Disclaimer: This is just my opinion. Do not take it to heart; but rather with a grain of salt.
Second Disclaimer: The Xamarin.Forms community is one of the best I've seen in my life. And I fully acknowledge and appreciate the fact that the Xamarin.Forms team is small. I appreciate every single hard-working developer on the team. Thank you from the bottom of my heart.
I am sitting here in my chair, embarking on learning Kotlin and later native Android development. I snapped, I was tired of Xamarin.Forms.
Why was I tired of Xamarin.Forms? Let's have a look at 4 reasons why I quit:
1. Xamarin.Forms apps are impossible to customise:
With Xamarin.Forms apps, you use 'XAML' to customise the UI - it's basically like XML. This is not just regular XAML (which is actually fairly malleable with WPF), this is a different type of XAML only used with Xamarin.Forms.
This XAML flavour is very limiting. Apart from the basics (such as background colour, etc.), it is hard to customise a control with plain Xamarin.Forms-XAML.
Let me tell you something: changing a button's text to lowercase was only possible with custom renderers until one of the newest versions. What are custom renderers, do you ask? Xamarin.Forms controls are not rendered natively, they are passed through a renderer and then, they will be converted into a platform-specific control.
If you want to customise a control, you would need to create your own custom renderer. This means you need to create your own class and extend the base renderer. It also requires additional code, which is a nuisance in my opinion just to change a button's text to lowercase.
If you are looking to create a full-scale application, it may require tens of custom renderers. This is a lot of work, and hard to maintain.
2. Xamarin.Forms apps are incredibly LARGE and slow:
Now, I understand that many people don't think Xamarin.Forms apps are slower than native apps; but in my opinion, yes - they are slower.
On to the main topic: Xamarin.Forms apps are EXTREMELY large. If you create a basic app with nothing inside of it, it can easily be up to 50 MB in size. This is obviously because of the whole layers of abstraction and rendering that needs to be performed (I am just assuming).
I was launching my apps on an old phone with barely any storage. Every time I created a new app, I had to delete the old apps I had created just because I had literally no space left on my phone.
3. The Xamarin.Forms previewer is buggy!
The Xamarin.Forms built-in previewer is practically useless in many scenarios. In the newest Xamarin.Forms, you can change a button's text to lowercase. But - the thing is - you cannot even see these changes until you've actually launched the app on your phone. Only with a custom renderer can you see the changes in the previewer, but even that sometimes is buggy.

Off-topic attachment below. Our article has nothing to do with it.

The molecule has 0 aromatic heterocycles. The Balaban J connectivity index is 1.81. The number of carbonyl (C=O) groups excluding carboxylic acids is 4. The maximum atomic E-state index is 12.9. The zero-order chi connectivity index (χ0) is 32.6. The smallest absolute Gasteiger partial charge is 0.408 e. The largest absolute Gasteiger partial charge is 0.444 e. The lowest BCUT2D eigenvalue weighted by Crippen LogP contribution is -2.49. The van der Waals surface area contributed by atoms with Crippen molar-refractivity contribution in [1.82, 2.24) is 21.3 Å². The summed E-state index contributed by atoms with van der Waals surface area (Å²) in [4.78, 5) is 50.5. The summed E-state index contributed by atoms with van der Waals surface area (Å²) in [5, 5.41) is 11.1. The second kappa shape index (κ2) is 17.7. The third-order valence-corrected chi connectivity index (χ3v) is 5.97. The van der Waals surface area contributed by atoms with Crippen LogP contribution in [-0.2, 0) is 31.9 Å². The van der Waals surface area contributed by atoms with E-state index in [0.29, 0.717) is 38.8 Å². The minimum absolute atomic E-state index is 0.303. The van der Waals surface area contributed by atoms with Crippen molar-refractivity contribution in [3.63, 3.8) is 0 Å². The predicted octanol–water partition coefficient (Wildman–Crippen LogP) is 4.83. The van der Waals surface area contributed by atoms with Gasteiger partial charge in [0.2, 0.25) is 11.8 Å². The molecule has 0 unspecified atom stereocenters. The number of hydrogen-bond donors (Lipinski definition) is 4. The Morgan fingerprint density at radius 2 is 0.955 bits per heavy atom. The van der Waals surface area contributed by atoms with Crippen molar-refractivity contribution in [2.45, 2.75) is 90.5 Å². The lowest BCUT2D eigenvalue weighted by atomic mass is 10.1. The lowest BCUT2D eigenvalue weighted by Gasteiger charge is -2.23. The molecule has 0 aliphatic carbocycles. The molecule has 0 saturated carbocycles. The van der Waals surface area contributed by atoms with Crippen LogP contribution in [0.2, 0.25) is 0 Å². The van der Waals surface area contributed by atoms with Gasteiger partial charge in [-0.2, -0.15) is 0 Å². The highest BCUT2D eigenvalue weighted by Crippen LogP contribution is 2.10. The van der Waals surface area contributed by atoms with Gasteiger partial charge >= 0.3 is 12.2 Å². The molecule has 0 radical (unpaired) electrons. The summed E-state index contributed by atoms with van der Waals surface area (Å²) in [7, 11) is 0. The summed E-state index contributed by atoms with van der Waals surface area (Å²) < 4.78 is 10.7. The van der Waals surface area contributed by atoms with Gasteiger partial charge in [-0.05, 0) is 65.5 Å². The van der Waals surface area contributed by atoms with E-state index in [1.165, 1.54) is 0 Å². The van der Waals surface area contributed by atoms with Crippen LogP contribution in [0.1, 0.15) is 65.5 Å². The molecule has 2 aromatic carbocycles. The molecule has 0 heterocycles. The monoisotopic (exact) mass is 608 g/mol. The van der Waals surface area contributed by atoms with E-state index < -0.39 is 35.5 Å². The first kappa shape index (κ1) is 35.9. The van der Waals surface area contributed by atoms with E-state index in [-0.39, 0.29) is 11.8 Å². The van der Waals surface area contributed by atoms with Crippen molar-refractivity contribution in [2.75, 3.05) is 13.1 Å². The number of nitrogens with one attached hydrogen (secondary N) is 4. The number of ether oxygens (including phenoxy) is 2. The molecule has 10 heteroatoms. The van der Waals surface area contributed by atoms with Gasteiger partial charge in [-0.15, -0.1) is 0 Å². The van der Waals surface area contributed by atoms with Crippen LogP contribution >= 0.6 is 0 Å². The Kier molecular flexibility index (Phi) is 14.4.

I do admit, you could use Vysor to share your phone screen on to your computer. Except you would need to pay for the full version for better quality.
4. Xamarin.Forms is buggy. Period.
As a Xamarin.Forms developer, I encountered around 5, 10, or even 20 bugs a day. This is one of the core reasons I stopped using Xamarin.Forms: Even though it's passed years after it was initially released, it still feels as though it was created yesterday.
Xamarin.Forms - in my opinion - is still immature. You could say it's like a child: it has a lot of growing up to do. The core concept is great: Cross-platform mobile development with up to 95% code reusability (not only iOS and Android but also Tizen - and in the future - desktop and macOS) but it comes at a cost; and everyone who wants to learn Xamarin.Forms should be made aware of these costs.
I heard someone sum it up nicely: Xamarin.Forms creates more problems than it solves them.
Xamarin.Forms is good for cross-platform business-oriented applications that are need to be shipped fast - regardless of how ugly the UI is.
And honestly, there are so many things I love about Xamarin.Forms. I love how it's built upon the .NET framework. You get all the benefits of C#. Using MVVM with Xamarin.Forms was also amazing for me. I don't think anything will ever compare to MVVM-development with C#.
I also appreciate the hard work the small team is putting into fixing these bugs - and just making it better overall. I am grateful for all you do very much.
Thanks for reading,